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Around 10% Of The World’s Population May Have Had COVID-19, According To WHO

Around 10% of the world’s population may have already been infected with COVID-19, a World Health Organization (WHO) expert has said.

Dr Michael Ryan, the head of emergencies at WHO, said it was the institution’s “best estimates” to say 1 in 10 people have had the virus — although, he warned, this still leaves many in danger.

Speaking on Monday at a meeting of the WHO’s 34-member executive board on COVID-19, he said the figures would vary between urban and rural areas, and between different groups.

But, he added: “The vast majority of the world remains at risk”.

There are currently around 7.6 billion people inhabiting the planet, which means the WHO is estimating around 760 million people have caught the virus.

If accurate, this would mean the confirmed number of cases — just over 35 million worldwide as of Monday — would be an enormous underestimate of the virus’ actual reach.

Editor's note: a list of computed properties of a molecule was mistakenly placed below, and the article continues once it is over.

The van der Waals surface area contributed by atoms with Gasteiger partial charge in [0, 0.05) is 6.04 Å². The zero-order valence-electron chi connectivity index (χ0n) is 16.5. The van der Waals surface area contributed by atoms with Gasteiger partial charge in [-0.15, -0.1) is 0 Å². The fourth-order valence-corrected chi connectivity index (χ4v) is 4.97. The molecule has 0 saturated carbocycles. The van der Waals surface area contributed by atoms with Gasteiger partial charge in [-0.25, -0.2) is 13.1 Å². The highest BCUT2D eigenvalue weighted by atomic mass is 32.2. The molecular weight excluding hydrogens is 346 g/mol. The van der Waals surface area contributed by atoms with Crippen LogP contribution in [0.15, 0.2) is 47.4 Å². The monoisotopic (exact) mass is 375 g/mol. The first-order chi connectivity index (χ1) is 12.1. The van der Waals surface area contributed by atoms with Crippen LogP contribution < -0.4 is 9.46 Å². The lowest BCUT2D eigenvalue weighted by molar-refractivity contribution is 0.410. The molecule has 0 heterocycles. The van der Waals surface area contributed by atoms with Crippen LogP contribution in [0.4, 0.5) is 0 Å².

Experts around the world have repeatedly said the number of confirmed cases is much lower than the actual figure, which is down to tighter testing capabilities and understanding of the illness at the beginning of the pandemic.

European Commission President Ursula von der Leyen said back in March she felt the bloc had “underestimated” the virus, while WHO director Daniel Lopez Acuña told El Pais newspaper the same in May.

Amid rising cases across Europe, officials in both France and the UK recently estimated that back in March, there were upwards of 100,000 cases per day.

The British government revealed this weekend a technical glitch in its database system had missed off 16,000 positive results of the coronavirus – meaning the daily tally on Sunday was then adjusted to an artificially high 22,961.

Russia has recorded the highest number of cases in Europe, with more than 1.2 million infections. This is followed by France on more than 600,000 and the UK on 500,000.


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